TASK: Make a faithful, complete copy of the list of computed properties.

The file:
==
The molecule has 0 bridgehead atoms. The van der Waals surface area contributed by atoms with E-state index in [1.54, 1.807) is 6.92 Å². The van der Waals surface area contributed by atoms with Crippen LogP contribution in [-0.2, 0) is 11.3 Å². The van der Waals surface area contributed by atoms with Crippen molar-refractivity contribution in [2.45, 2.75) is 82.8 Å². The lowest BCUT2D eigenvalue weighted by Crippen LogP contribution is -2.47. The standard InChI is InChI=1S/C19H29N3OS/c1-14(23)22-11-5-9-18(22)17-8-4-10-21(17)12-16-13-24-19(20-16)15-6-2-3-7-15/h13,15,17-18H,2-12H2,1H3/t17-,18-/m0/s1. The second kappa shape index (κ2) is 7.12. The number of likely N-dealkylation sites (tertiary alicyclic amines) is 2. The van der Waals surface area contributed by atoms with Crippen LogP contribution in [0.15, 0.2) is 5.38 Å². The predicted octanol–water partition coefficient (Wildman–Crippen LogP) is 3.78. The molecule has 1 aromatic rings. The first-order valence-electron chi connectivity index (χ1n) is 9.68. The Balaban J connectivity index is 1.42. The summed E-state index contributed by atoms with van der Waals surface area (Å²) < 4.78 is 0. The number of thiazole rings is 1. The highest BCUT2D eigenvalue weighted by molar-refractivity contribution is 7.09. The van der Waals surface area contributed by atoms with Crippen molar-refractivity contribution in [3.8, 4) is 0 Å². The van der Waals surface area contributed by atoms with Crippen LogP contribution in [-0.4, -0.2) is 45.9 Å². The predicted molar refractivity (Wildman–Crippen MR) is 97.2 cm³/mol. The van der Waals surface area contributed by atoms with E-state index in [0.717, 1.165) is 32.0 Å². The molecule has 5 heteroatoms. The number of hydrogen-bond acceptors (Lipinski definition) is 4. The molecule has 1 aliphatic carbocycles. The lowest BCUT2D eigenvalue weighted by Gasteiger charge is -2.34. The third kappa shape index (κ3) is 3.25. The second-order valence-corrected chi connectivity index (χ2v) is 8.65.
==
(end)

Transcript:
The molecule has 0 bridgehead atoms. The van der Waals surface area contributed by atoms with E-state index in [1.54, 1.807) is 6.92 Å². The van der Waals surface area contributed by atoms with Crippen LogP contribution in [-0.2, 0) is 11.3 Å². The van der Waals surface area contributed by atoms with Crippen molar-refractivity contribution in [2.45, 2.75) is 82.8 Å². The lowest BCUT2D eigenvalue weighted by Crippen LogP contribution is -2.47. The standard InChI is InChI=1S/C19H29N3OS/c1-14(23)22-11-5-9-18(22)17-8-4-10-21(17)12-16-13-24-19(20-16)15-6-2-3-7-15/h13,15,17-18H,2-12H2,1H3/t17-,18-/m0/s1. The second kappa shape index (κ2) is 7.12. The number of likely N-dealkylation sites (tertiary alicyclic amines) is 2. The van der Waals surface area contributed by atoms with Crippen LogP contribution in [0.15, 0.2) is 5.38 Å². The predicted octanol–water partition coefficient (Wildman–Crippen LogP) is 3.78. The molecule has 1 aromatic rings. The first-order valence-electron chi connectivity index (χ1n) is 9.68. The Balaban J connectivity index is 1.42. The summed E-state index contributed by atoms with van der Waals surface area (Å²) < 4.78 is 0. The number of thiazole rings is 1. The highest BCUT2D eigenvalue weighted by molar-refractivity contribution is 7.09. The van der Waals surface area contributed by atoms with Crippen molar-refractivity contribution in [3.8, 4) is 0 Å². The van der Waals surface area contributed by atoms with Crippen LogP contribution in [-0.4, -0.2) is 45.9 Å². The predicted molar refractivity (Wildman–Crippen MR) is 97.2 cm³/mol. The van der Waals surface area contributed by atoms with E-state index in [0.717, 1.165) is 32.0 Å². The molecule has 5 heteroatoms. The number of hydrogen-bond acceptors (Lipinski definition) is 4. The molecule has 1 aliphatic carbocycles. The lowest BCUT2D eigenvalue weighted by Gasteiger charge is -2.34. The third kappa shape index (κ3) is 3.25. The second-order valence-corrected chi connectivity index (χ2v) is 8.65.